Troubleshooting WOPI API with The Cloud Storage Partner Program

This article examines common problems with implementing a WOPI API and host, looking at the best development practice to minimise your problems. We take you step by step through the troubleshooting process, with a closer look at wopitest and how the cloud storage partner program could help you.

Remember, implementing WOPI for the first time is quite daunting, so if you need assistance, please get in touch with us to find out how our experts can help. You can also find official Microsoft WOPI troubleshooting information on the Microsoft website.


The main difficulty with WOPI troubleshooting is that the WOPI client does not give useful error messages, and so you should build extensive logging into your WOPI API implementation. It will really help you track down problems! Most of the time, these types of problems are caused by errors in your API implementation, with errors rarely on the Microsoft side.

The errors you will see in the WOPI client are usually an error message, i.e. “Sorry, there was a problem and we can’t open this document. If this happens again, try opening the document in Microsoft Word.” Or bizarre JavaScript errors in the developer console!

Step 1 – .wopitest Validation

Get the .wopitest validation working. If you don’t have these tests working, then your API implementation is unlikely to work. However, having these validation tests working does not mean that your API implementation will work, as the tests are not exhaustive. For example, the SHA256 test only checks that you are supplying some text in the SHA256 property of CheckFileInfo. It does not check that the SHA256 is valid! Therefore, if you have your SHA256 calculation wrong, the validation test will pass, but the WOPI editor will fail to load with a strange JavaScript error.

Step 2 – Known Issues

Next, be sure to check ‘Known Issues’, which can be found on the Microsoft Documentation page.

Step 3 – Detailed WOPI API Debugging

Before reporting a problem to Microsoft, you should check the log of your own WOPI implementation for errors and warnings first. Look for Exceptions, 500s and other unexpected responses. Most of the problems we see in here that get reported to CSPP are because of a failure at the host side, not the Microsoft side.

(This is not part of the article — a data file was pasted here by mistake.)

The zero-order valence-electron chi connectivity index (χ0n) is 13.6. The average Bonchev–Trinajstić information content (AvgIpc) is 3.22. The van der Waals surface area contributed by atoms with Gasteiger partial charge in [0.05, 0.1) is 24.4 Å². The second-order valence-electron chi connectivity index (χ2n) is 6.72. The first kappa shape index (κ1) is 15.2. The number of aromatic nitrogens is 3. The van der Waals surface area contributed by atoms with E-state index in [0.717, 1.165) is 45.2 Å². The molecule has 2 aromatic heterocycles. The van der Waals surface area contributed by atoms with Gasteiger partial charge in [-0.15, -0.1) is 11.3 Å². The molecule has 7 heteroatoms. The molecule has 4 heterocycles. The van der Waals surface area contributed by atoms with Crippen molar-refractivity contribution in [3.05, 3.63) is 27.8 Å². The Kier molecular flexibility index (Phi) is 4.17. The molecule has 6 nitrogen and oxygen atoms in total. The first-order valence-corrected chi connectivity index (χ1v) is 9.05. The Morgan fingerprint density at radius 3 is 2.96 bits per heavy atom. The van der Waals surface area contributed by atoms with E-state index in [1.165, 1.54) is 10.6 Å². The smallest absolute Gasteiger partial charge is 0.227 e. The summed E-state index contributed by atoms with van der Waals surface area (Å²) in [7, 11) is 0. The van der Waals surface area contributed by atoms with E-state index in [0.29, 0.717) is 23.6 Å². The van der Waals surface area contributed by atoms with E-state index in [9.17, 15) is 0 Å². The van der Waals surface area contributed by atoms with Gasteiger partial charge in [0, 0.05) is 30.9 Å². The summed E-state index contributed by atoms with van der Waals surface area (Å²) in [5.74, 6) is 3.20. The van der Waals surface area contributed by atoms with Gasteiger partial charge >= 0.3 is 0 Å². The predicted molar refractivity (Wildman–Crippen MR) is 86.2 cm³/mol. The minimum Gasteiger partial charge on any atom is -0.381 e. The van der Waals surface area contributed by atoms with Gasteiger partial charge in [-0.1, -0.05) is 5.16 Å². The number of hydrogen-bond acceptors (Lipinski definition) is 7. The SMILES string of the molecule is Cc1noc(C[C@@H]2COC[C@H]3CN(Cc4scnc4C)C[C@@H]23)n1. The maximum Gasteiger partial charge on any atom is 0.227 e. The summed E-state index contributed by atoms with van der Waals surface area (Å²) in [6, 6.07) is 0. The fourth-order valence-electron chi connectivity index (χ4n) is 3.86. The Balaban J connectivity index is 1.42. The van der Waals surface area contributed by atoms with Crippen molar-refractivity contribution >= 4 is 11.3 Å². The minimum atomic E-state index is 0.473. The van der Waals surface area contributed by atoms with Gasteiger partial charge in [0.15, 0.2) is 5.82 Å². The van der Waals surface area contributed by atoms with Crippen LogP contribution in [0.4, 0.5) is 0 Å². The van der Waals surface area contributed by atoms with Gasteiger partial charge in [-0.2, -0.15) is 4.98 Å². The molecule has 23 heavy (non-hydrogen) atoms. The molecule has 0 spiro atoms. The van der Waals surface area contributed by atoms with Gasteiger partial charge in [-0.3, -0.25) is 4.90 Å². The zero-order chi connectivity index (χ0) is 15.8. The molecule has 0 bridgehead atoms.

Typical problems are:

   1. The domain for your WOPI API is not on the test allow list

   2. You are not providing OwnerId in CheckFileInfo

  3. You are not providing Size in CheckFileInfo

   4. You are not providing a valid SHA256 in CheckFileInfo

   5. You are not providing a Version in CheckFileInfo

   6. You are not providing a valid LastModifiedTime in CheckFileInfo

   7. You are providing additional unexpected properties in CheckFileInfo

   8. You are not providing the required properties in CheckFileInfo

   9. You are not handling Locks correctly

   10. Incorrect proof key validation implementation

   11. access_ttl expired

In our experience, most of our clients’ problems are with their initial response to CheckFileInfo, so you should go through that very carefully.

At this point, it’s a slow process of checking each individual property for all of your WOPI API calls to make sure that they conform exactly to the documentation. A good place to start is here. Although it’s a slow process doing this, requesting support from CSPP can be slower (they are super-busy!)

Another top tip is to check in your log the last operation that Microsoft called in your WOPI API. It can be a good guide to sorting out problems. Sometimes the last response you sent to Microsoft was the incorrect one! For example, if that last operation called was “Lock” and no further calls were made, there’s a good chance that there was a problem with your Lock response.

Step 4 – Help from The Cloud Storage Partner Program

Finally, for help from Microsoft, you should provide Microsoft with a Fiddler trace and a session ID. Be aware that it may take two weeks or more to get a reply. The reply is generally something like “You did not supply OwnerId in CheckFileInfo”, so it’s much quicker if you can debug it and find the issue yourself!

For more information on WOPI, including using WOPI to embed Microsoft Word, please take a look at our blog posts covering these topics in detail. Or, please contact us to find out how we can help you with your WOPI Integration. 

Nick McKenna
Since 2004, Nick McKenna, BSc, MBCS Biography has been the CEO of McKenna Consultants. McKenna Consultants is a bespoke software development based in North Yorkshire, specialising in Cloud development, mobile App development, progressive web App development, systems integration and the Internet of Things development. Nick also holds a First Class Degree in Computer Science (BSc) and wrote his first computer program at the age of nine, on a BBC Micro Model B computer. For the last 21 years, Nick has been a professional computer programmer and software architecture. Nick’s technical expertise includes; Net Core, C#, Microsoft Azure, Asp.Net, RESTful web services, eProcurement, Swift, iOS mobile development, Java, Android mobile development, C++, Internet Of Things and more. In addition, Nick is experienced in Agile coaching, training and consultancy, applying modern Agile management techniques to marketing and running McKenna Consultants, as well as the development of software for clients. Nick is a Certified Enterprise Coach (Scrum Alliance), SAFe Program Consultant (SAI), Certified LeSS Practitioner (LeSS) and Certified [email protected] Practitioner. Outside the office, Nick is a professional scuba diver and he holds the rank of Black Belt 5th Dan in Karate.

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